Justice Samuel Alito suggests in his majority opinion in Burwell v. Hobby Lobby Here (.pdf) that the holding is limited to the issue of the birth control mandate under the Affordable Care Act. Alito assured us that he is not opening the door to future legal challenges to other laws that some find objectionable on religious grounds (wink, wink), as Justice Ruth Bader Ginsburg pointed out in her stinging dissent (the fact that Alito felt compelled to address the dissent numerous times in his majority opinion is a clear indication that Ginsburg cut close to the bone):
“As this description of our reasoning shows, our holding is very specific. We do not hold, as the principal dissent alleges, that for-profit corporations and other commercial enterprises can “opt out of any law (saving only tax laws) they judge incompatible with their sincerely held religious beliefs.” Post , at 1 (opinion of GINSBURG, J.). Nor do we hold, as the dissent implies, that such corporations have free rein to take steps that impose “disadvantages . . . on others” or that require “the general public [to] pick up the tab.” Post , at 1–2. And we certainly do not hold or suggest that “RFRA demands accommodation of a for-profit corporation’s religious beliefs no matter the impact that accommodation may have on . . . thousands of women employed by Hobby Lobby.” Post, at 2.”
Justice Kennedy also sought to pooh-pooh the idea that the holding in this case was opening the door to future legal challenges to other laws that some find objectionable on religious grounds: “It seems to me appropriate, in joining the Court’s opinion, to add these few remarks. At the outset it should be said that the Court’s opinion does not have the breadth and sweep ascribed to it by the respectful and powerful dissent.”
The majority is being disingenuous. As Jeffrey Toobin points out, this is the M.O. of the Roberts Court: a little decision now, then cite it for a sweeping decision later. The Trap in the Supreme Court’s “Narrow” Decisions:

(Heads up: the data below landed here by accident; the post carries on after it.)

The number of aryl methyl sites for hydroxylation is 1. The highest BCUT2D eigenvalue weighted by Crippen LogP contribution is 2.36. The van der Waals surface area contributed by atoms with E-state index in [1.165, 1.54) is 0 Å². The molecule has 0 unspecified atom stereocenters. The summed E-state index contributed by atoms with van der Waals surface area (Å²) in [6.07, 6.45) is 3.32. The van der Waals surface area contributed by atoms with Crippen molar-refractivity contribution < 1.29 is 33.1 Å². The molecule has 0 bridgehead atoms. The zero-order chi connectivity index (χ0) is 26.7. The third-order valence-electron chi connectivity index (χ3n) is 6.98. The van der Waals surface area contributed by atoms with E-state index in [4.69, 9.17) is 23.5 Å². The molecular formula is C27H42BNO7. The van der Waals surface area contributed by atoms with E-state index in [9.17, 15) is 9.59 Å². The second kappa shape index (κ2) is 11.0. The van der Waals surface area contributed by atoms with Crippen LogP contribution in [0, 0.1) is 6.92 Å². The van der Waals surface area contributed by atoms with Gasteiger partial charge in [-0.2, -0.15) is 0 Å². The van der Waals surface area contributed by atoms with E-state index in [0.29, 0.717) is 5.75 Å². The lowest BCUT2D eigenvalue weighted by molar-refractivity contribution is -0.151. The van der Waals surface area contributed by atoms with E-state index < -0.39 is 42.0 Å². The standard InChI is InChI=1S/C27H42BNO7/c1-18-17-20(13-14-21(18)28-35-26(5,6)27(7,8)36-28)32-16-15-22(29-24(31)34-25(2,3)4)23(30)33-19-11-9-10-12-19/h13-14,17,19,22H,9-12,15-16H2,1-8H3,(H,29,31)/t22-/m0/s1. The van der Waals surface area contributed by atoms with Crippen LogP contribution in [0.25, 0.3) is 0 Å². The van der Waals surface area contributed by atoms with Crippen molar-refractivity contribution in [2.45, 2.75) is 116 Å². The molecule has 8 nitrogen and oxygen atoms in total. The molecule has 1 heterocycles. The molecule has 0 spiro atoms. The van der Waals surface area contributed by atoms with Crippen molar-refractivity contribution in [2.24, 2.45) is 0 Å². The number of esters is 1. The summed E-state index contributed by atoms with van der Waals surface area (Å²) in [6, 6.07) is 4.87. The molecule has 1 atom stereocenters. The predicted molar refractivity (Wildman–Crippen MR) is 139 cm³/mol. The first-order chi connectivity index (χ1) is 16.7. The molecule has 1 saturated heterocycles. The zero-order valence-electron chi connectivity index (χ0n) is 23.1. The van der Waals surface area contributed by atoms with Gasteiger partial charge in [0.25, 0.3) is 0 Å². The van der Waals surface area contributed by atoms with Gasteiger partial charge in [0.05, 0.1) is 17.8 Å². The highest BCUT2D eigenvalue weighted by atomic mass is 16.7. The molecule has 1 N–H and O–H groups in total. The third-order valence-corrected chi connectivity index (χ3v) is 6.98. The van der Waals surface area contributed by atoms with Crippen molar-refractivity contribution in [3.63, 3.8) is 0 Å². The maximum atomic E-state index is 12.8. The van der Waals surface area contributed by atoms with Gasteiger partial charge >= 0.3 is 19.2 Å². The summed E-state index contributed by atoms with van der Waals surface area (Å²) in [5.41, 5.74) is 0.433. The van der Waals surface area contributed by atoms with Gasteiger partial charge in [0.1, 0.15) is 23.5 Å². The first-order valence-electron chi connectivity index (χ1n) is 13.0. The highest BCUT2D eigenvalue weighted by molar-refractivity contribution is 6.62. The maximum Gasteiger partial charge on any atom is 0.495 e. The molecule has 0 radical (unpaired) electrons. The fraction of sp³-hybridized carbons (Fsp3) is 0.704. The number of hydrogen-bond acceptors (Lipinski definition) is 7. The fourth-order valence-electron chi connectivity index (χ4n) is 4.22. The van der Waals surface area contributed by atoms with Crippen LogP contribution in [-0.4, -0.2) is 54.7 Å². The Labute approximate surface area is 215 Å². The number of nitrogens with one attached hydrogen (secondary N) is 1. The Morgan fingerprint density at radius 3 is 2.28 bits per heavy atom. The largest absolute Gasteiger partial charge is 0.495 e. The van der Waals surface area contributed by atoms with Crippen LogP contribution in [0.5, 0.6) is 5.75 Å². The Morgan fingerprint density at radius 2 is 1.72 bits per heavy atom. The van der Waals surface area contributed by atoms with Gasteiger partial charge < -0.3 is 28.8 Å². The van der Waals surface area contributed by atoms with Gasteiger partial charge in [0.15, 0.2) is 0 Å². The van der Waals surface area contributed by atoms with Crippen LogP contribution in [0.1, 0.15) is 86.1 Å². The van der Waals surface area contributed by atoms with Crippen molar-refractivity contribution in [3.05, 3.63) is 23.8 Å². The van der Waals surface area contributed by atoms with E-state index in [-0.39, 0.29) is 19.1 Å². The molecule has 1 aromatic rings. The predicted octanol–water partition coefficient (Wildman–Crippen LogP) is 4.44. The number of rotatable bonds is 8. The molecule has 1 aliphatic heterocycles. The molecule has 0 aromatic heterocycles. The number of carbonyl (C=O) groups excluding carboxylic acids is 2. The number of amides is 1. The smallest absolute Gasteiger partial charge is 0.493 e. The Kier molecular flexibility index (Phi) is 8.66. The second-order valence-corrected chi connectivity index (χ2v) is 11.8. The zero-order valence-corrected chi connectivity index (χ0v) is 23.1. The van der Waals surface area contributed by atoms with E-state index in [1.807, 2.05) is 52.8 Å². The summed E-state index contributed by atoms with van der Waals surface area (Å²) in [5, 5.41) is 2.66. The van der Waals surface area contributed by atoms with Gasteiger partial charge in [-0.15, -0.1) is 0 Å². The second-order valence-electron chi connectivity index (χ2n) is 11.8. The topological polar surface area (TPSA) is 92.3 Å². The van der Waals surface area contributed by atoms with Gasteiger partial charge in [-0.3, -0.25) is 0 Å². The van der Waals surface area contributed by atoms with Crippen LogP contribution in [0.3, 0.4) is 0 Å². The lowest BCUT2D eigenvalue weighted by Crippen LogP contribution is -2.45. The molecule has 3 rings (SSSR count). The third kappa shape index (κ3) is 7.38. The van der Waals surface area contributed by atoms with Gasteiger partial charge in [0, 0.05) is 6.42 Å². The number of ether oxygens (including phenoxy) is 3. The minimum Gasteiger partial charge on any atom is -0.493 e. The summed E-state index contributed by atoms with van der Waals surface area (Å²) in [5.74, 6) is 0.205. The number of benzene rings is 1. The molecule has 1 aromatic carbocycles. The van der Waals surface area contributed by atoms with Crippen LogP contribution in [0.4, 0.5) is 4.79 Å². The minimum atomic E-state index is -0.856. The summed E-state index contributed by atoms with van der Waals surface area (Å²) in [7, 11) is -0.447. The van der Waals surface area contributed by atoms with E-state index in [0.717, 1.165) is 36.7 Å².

[T]he Court’s decisions in Burwell v. Hobby Lobby and Harris v. Quinn conform to an established pattern for the Roberts Court. It’s generally a two-step process: in confronting a politically charged issue, the court first decides a case in a “narrow” way, but then uses that decision as a precedent to move in a more dramatic, conservative direction in a subsequent case.
This is well known to Court observers, and the conservative activist justices of the Court were speaking in code to conservatives. The conservative “dog whistle” was heard loud and clear by the likes of Cathi Herrod and the Center for Arizona Policy.
Howard Fischer, who has Cathi Herrod on speed dial, writes at the Arizona Capitol Times (subscription required) SB1062 backers see ‘Hobby Lobby’ ruling as potential boon:
Herrod said Monday’s decision breathes new life into that effort, with an eye on asking lawmakers – and whoever is elected governor – to revisit the issue when the new session starts in January.
“Obviously, over the next six months or whatever, many legal scholars will be analyzing the opinion, looking at the nuances of the opinion,” she said. “We will be doing the same to see are there any indications from the opinion that would apply to Arizona law where parts of the opinion should be codified in Arizona law.”
One key issue is the question of whether corporations have a right of religious freedom.
“We still have the Arizona laws that (define) a ‘person’ as including a corporation,” Herrod said. “And that was basically what we were trying to do in SB1062” by extending to them the protections of Arizona’s Religious Freedom Restoration Act.
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Herrod said she’s not sure whether some new version of SB1062 should again try to provide a religious exemption for all corporations or only the smaller subset of family-owned businesses.
“That’s a decision that needs to be made as we really closely analyze the opinion,” she said. “We just don’t know yet what would make sense on that or what needs to happen.”
Remember: this was a national scandal earlier this year for which Arizona took a beating to its already disreputable reputation because of the Religious Bigotry bill, SB 1062. And Cathi Herrod wants to tee it up and do it all over again!
You have in your hands the power to stop the insanity of Cathi Herrod and the CAP dictating policy to the Tea-Publican controlled Arizona legislature. You can elect a Democratic governor and attorney general. And you can kick out of office every Tea-Publican who voted for the discriminatory Religious Bigotry bill, SB 1062. Cathi Herrod has no influence or power over Democrats. You can end her reign of terror in November.
HOW THEY VOTED